A massive Japanese hand cannon ‘Ozutsu Teppo’ of the Tazuke-Ryu SchoolA massive Japanese hand cannon ‘Ozutsu Teppo’ of the Tazuke-Ryu School

A massive Japanese hand cannon ‘Ozutsu Teppo’ of the Tazuke-Ryu School


Circa 1840




Length: 40¾ inches (103.5cm) Weight approx. 26 lb (11.8kg)

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This Edo period 26mm bore or 30 ‘Monme’ matchlock carbine is intricately inlaid with gold and silver wires showing the Immortal Tekkai Senin blowing his soul out of his body in order to meet his master on Mount Hu.  The lower section has the mon (crest) of the ‘Maru Ni Kuginuki’ clan and the signature ‘Tomioka Sahaiji Yoshihisa’. The stock is carved out of Japanese oak.  Edo Period 1615-1868, circa 1840.

Length: 40¾ in (103.5cm) Weight approx. 26 lb (11.8kg)

Literature: see C Sinclaire, Samurai, The weapons and spirit of the Japanese warrior, pp130-131, and I Bottomley & A P Hopson, Arms & Armour of the Samurai, pp.124-125, for other examples of Japanese inlaid hand cannon as well as the National Gallery of Victoria, Melbourne, access. no.2892-D3.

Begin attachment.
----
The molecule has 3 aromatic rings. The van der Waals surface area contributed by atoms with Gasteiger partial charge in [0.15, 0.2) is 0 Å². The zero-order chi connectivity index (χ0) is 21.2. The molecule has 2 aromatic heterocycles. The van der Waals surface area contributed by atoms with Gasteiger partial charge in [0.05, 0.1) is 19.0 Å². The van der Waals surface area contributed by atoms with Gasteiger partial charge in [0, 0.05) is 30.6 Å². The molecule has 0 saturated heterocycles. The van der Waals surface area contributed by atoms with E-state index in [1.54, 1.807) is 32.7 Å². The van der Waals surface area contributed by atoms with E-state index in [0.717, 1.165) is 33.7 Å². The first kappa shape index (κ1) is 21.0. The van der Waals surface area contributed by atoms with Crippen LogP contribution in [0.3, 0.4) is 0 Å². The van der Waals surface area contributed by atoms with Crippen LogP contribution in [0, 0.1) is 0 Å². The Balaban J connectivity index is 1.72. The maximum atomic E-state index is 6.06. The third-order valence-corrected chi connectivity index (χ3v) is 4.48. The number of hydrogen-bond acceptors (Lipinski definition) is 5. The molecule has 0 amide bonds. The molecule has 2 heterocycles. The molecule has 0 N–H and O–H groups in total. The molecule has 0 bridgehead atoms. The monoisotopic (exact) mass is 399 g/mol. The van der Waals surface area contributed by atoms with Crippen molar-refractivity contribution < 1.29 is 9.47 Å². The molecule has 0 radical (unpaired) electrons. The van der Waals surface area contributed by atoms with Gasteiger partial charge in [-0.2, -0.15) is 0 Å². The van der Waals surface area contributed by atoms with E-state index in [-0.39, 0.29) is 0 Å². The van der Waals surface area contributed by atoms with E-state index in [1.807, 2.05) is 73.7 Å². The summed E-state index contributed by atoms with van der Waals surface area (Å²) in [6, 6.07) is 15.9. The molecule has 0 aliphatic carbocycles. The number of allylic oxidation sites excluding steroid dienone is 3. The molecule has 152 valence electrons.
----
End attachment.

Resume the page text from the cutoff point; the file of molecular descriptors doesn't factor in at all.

Resembling the Portuguese arquebus, which was the first matchlock gun to be seen in Japan, tradition relates that after the accidental arrival of three Portuguese mariners on Tanegashima Island in 1543, the swordsmith Kiyosada gave his daughter to their captain, in order to learn the secrets of musket manufacture.

Large carbines such as this example, were known as ‘ozutsu’ or cannon and were mounted on castle walls, used on merchant ships to repel pirates, on horseback in war or as assault weapons to blast through door hinges. Ammunition consisted of heavy round lead balls with differing sizes described as ‘Monme’. Made to take 30 ‘Monme’ shots, this carbine is one of the largest examples of Japanese Edo Period handheld firearms but was most probably made as an exhibition piece.

Yoshihisa was a gunsmith from the Musashi Province, an area stretching today from Tokyo to the Prefectures of Saitama and Kanagawa. He is recorded working circa Tenpo 14 (1843) and was an official supplier to the Shogun. By the end of the 19th century these massive guns were still used, but only to call the Buddhist monks to prayer, to signal the end of the working day or to begin official festivals.

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